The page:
Calmly Nell popped her head out of the window and said:
“Pray good people be civil, I am the Protestant whore”
In addition to her ability to sass for days, a HUGE positive Nell had going for her in the growing battle against Louise, was that she didn’t engage in politics.
This was a shrewd move. Nell had seen countless mistresses removed from their posts due to political meddling. Hell, she had even bought in as a mistress to oust the political minded Barbara Castlemaine!
The more Louise pushed for Frances interests in English politics, the more she pissed people off and pushed Charles away.
Nell opted for a different tact. She wanted to show Charles she was in it for the long haul. That the only thing she wanted from this relationship was him.
She didn’t ask for titles unless it was for their children and only pushed for political and social change on very rare occasions; which had the added bonus that this meant she was more likely to be listened to.
Nell’s clever moves paid off in 1675 when an exotic new woman arrived at court and pushed Louise off her pedestal.
The arrival of Italian runaway bride, Hortense Mancini, sent Louise packing.
But Nell wouldn’t be ousted so easily. By now she had stopped acting and given Charles 2 sons, she’d paid her dues and wasn’t leaving without a fight!
Luckily Nell didn’t need to fight, Hortense (who we’ve covered here) was far to busy getting drunk, dueling in her nightgown and having sex with Charles’ daughter, to have any time to actually spend with Charles.
Unsurprisingly her career as mistress was short lived (screwing your partner’s daughter will do that…)
Though Hortense was out the picture things were about to get veeeeery shit for Nell.
Within 2 years:
– Nell’s mum drowned
– Nell fell seriously ill
– Nell’s son died
– The press started saying that Nell was losing her looks (because papers have always been pricks)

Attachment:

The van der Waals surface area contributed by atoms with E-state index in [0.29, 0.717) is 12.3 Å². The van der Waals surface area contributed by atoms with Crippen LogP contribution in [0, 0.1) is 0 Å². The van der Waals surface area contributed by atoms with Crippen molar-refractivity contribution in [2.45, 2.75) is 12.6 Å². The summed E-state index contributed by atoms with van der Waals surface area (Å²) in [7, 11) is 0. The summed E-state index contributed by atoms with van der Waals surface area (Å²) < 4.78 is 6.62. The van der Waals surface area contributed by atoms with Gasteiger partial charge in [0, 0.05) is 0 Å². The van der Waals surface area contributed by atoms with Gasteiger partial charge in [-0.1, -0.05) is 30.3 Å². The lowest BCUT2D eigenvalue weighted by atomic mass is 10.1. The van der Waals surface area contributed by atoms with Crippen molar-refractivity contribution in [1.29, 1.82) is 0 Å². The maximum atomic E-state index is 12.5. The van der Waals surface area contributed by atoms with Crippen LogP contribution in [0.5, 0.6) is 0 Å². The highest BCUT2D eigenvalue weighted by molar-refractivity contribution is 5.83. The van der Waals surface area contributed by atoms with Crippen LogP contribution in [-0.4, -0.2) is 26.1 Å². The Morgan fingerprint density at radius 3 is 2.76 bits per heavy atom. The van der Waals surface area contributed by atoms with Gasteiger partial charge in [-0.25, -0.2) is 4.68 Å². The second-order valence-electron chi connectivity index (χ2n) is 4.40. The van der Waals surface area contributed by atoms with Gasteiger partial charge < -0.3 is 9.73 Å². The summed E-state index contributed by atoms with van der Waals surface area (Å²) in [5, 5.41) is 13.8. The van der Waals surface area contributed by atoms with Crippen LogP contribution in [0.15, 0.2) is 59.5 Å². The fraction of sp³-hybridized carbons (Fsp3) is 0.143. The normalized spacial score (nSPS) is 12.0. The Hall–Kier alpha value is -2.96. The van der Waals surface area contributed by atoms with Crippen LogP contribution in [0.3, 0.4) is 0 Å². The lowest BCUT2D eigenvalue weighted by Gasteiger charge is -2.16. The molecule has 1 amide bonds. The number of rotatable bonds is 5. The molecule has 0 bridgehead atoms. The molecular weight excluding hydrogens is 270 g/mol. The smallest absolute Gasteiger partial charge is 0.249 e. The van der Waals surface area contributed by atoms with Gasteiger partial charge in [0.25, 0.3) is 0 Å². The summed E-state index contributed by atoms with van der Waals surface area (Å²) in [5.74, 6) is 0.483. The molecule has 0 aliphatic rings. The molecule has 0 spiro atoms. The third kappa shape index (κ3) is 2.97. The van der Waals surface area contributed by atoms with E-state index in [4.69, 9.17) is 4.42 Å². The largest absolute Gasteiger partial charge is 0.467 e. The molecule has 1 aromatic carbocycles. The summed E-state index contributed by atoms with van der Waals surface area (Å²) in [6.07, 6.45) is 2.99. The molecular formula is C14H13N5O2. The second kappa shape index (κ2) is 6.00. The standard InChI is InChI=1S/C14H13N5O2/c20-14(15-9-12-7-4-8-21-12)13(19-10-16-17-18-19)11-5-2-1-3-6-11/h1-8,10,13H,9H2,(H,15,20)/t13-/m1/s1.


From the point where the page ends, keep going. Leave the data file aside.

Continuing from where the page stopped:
Nell had just turned 30 and it felt like her life was already over.
She didn’t know what to do. All she wanted to do was escape.
So she did.
Nell packed up her things and moved to the country.
But Nell wasn’t going to be shacked up in the countryside alone.
By the time he reached middle age Charles was having some trouble getting it up (decades of excessive drinking and partying will do that to a penis)
He wanted to relax; less partying all night, more of having a little lie down. Where better to do that then Nell’s country escape.
With nearly twenty years under their belt, Nell and Charles were happy to just spend time together. They went on walks, played cards and spent time with their son. Basically, they just had a nice time.
Then, on 1st February 1685, Charles spent the evening with Nell and some of his past mistresses (which sounds a bit Sister Wives…but each to their own)
The next morning Charles suffered a fit and 4 days later he was dead.
His last wish was:
‘ Let not poor Nelly starve’
As per Charles wishes, Nell’s debts were wiped and she was given a hefty pension. Despite being an very eligible bachelorette, Nell turned down all suitors, instead choosing to spend her time hosting salons at her house and entertaining friends.
Then in March 1687 Nell suffered a stroke that left her half paralysed.
In May that same year she suffered another stroke that confined her to bed.
She continued cracking jokes and seeing friends until in November 1687 she suffered a final stroke. Nell died aged just 37.
But she wasn’t done just yet…
A huge crowd swarmed London’s Martins in the fields church for Nell’s funeral. As per one of her final wishes, the closing sermon read:
‘Just so, I tell you, there will be more joy in heaven over one sinner who repents than over 99 righteous persons who need no repentance’
This was really interesting where can I find out more? In the spirit of Nell I am going to direct you to a play. That play is of course called, Nell Gwynn. Much like Nell its a whole lot of fun and is currently on at the Globe in London and also on tour!